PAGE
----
High-tech weapons won’t clean up warfare February 9, 2012Posted by Cameron Shelley in : STV302 , trackback
Philosopher Peter Singer has written a piece for the Boston Globe in which he points out that smart weapons like drones won’t clean up warfare. Singer points out that technological progress in weapons has sometimes been seen as bringing an end to warfare itself:
The poet John Donne predicted in 1621 that the invention of better cannons would mean that wars would “come to a quicker ends than heretofore, and the great expence of bloud is avoyed.’’ Alfred Nobel thought the same of dynamite, as did the inventors of everything from the machine gun to the atomic bomb.
Of course, many of these inventions have most obviously succeeded in making warfare nastier and broadening its impact on civilian populations.
Thus, we should be cautious about claims that modern “smart” weapons will make warfare somehow cleaner or more acceptable. Remotely piloted drones, for example, seem to have made warfare more precise, allowing for “surgical” strikes against enemies, in contrast with the carpet bombing of past campaigns. In future, the hope is that, as drones become more computerized and thus more autonomous, clever programming will make them even more judicious killers than their erstwhile human masters:
For instance, there has been research, largely funded by the military, on how to create an “ethical governor’’ for unmanned weapons. Think Watson, the Artificial Intelligence program that won “Jeopardy,’’ given a law degree and dropped into war. Software would program robotic weapons to act ethically, such as only being able to fire in situations that conform to the Geneva Conventions.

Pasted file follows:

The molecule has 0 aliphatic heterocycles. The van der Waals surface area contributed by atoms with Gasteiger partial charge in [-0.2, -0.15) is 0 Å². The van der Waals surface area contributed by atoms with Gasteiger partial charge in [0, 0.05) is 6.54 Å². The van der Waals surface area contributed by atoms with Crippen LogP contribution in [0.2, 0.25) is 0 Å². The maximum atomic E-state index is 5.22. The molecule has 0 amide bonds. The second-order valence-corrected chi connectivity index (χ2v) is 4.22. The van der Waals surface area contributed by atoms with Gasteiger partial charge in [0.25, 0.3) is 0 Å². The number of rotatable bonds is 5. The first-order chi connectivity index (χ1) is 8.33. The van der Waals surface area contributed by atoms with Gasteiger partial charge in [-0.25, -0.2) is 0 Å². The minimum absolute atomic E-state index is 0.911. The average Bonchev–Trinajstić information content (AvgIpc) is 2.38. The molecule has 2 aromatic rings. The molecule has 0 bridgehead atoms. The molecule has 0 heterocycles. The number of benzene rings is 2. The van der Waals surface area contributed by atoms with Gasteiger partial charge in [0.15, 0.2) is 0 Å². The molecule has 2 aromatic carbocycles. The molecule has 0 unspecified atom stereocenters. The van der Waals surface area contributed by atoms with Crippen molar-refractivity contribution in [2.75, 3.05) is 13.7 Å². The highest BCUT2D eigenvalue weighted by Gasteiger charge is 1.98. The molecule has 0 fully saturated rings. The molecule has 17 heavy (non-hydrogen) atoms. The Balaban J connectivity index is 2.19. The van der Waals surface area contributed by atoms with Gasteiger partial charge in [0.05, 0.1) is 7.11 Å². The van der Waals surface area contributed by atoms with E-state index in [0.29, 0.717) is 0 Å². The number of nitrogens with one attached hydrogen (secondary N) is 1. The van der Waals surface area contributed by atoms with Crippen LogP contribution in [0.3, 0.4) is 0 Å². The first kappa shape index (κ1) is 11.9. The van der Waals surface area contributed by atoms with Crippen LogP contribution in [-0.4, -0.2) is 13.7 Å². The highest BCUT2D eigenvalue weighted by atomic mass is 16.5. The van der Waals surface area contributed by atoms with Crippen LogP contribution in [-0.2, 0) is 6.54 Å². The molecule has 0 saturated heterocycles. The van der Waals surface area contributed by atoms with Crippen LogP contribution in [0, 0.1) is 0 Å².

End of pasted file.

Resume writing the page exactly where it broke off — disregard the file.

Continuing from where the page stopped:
Singer is rightly skeptical that such a plan will work out in any straightforward way. (See this previous blog post for more information.) Inevitably, the adoption of more autonomous drones will create problems that will be difficult to anticipate or to encode in an explicit set of rules, just as in the case of self-driving cars.
However, there may be a silver lining to this latest manifestation of the military-industrial complex. Developing and adopting high-tech war gear is damned expensive! The US military’s F35 fighter program, for example, will cost $382 billion, according to The Economist. And the figure only gets better if you consider the program’s total cost:
What horrified the senators most was not the cost of buying F-35s but the cost of operating and supporting them: $1 trillion over the plane’s lifetime. Mr McCain described that estimate as “jaw-dropping”. The Pentagon guesses that it will cost a third more to run the F-35 than the aircraft it is replacing.
There are many reasons why budgets for high-tech military projects have become so astronomical. One of them, I submit, is that it is simply harder to develop systems that increase in complexity according to Moore’s law.
Why is this awful acceleration of expenditure a good thing? Perhaps it is, insofar as it makes warfare too expensive to engage in lightly. The pricier war gets, especially in comparison to its expected rewards, the less policymakers are apt to pursue it. I should assure you, at this point, that I am not naive enough to suggest that expense is the only factor that gets considered when hostilities are contemplated, nor that the outbreak of war is determined by rational economic calculation. I merely assert that it is a factor, and that it may become more important as the expense of developing weapons systems climbs sky-high.
If so, then we may have cause to say something nice about ethical governors for drones. They may not make war any less ugly but they may make it prohibitively pricey.